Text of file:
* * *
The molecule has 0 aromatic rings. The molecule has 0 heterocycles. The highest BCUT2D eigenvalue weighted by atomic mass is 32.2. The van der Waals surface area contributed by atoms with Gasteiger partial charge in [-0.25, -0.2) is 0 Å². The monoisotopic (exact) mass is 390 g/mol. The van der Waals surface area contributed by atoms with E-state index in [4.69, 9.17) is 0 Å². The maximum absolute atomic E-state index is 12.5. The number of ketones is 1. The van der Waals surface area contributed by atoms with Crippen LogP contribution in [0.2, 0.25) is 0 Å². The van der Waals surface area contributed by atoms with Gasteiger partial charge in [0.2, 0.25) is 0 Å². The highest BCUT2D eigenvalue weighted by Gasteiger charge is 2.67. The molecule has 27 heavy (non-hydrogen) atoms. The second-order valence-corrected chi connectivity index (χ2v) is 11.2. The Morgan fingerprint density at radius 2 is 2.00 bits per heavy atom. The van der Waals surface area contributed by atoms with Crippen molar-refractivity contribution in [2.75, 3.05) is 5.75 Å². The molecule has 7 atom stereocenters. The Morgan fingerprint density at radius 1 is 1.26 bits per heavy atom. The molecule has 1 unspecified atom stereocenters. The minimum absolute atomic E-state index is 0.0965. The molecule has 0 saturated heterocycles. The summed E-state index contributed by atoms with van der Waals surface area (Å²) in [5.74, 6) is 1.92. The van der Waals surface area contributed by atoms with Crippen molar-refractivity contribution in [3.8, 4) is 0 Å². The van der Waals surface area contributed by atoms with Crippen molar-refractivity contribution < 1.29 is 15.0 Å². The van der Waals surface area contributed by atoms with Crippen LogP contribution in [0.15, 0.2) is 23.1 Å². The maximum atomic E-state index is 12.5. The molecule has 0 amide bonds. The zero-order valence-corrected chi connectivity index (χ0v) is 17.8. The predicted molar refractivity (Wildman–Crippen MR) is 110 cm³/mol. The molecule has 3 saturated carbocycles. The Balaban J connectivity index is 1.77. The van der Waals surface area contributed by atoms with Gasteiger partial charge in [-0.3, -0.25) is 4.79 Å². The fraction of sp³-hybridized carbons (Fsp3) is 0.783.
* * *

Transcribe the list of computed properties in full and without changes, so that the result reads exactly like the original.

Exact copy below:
The molecule has 0 aromatic rings. The molecule has 0 heterocycles. The highest BCUT2D eigenvalue weighted by atomic mass is 32.2. The van der Waals surface area contributed by atoms with Gasteiger partial charge in [-0.25, -0.2) is 0 Å². The monoisotopic (exact) mass is 390 g/mol. The van der Waals surface area contributed by atoms with E-state index in [4.69, 9.17) is 0 Å². The maximum absolute atomic E-state index is 12.5. The number of ketones is 1. The van der Waals surface area contributed by atoms with Crippen LogP contribution in [0.2, 0.25) is 0 Å². The van der Waals surface area contributed by atoms with Gasteiger partial charge in [0.2, 0.25) is 0 Å². The highest BCUT2D eigenvalue weighted by Gasteiger charge is 2.67. The molecule has 27 heavy (non-hydrogen) atoms. The second-order valence-corrected chi connectivity index (χ2v) is 11.2. The Morgan fingerprint density at radius 2 is 2.00 bits per heavy atom. The van der Waals surface area contributed by atoms with Crippen molar-refractivity contribution in [2.75, 3.05) is 5.75 Å². The molecule has 7 atom stereocenters. The Morgan fingerprint density at radius 1 is 1.26 bits per heavy atom. The molecule has 1 unspecified atom stereocenters. The minimum absolute atomic E-state index is 0.0965. The molecule has 0 saturated heterocycles. The summed E-state index contributed by atoms with van der Waals surface area (Å²) in [5.74, 6) is 1.92. The van der Waals surface area contributed by atoms with Crippen molar-refractivity contribution in [3.8, 4) is 0 Å². The van der Waals surface area contributed by atoms with Crippen molar-refractivity contribution < 1.29 is 15.0 Å². The van der Waals surface area contributed by atoms with Crippen LogP contribution in [0.15, 0.2) is 23.1 Å². The maximum atomic E-state index is 12.5. The molecule has 0 amide bonds. The zero-order valence-corrected chi connectivity index (χ0v) is 17.8. The predicted molar refractivity (Wildman–Crippen MR) is 110 cm³/mol. The molecule has 3 saturated carbocycles. The Balaban J connectivity index is 1.77. The van der Waals surface area contributed by atoms with Gasteiger partial charge in [-0.3, -0.25) is 4.79 Å². The fraction of sp³-hybridized carbons (Fsp3) is 0.783.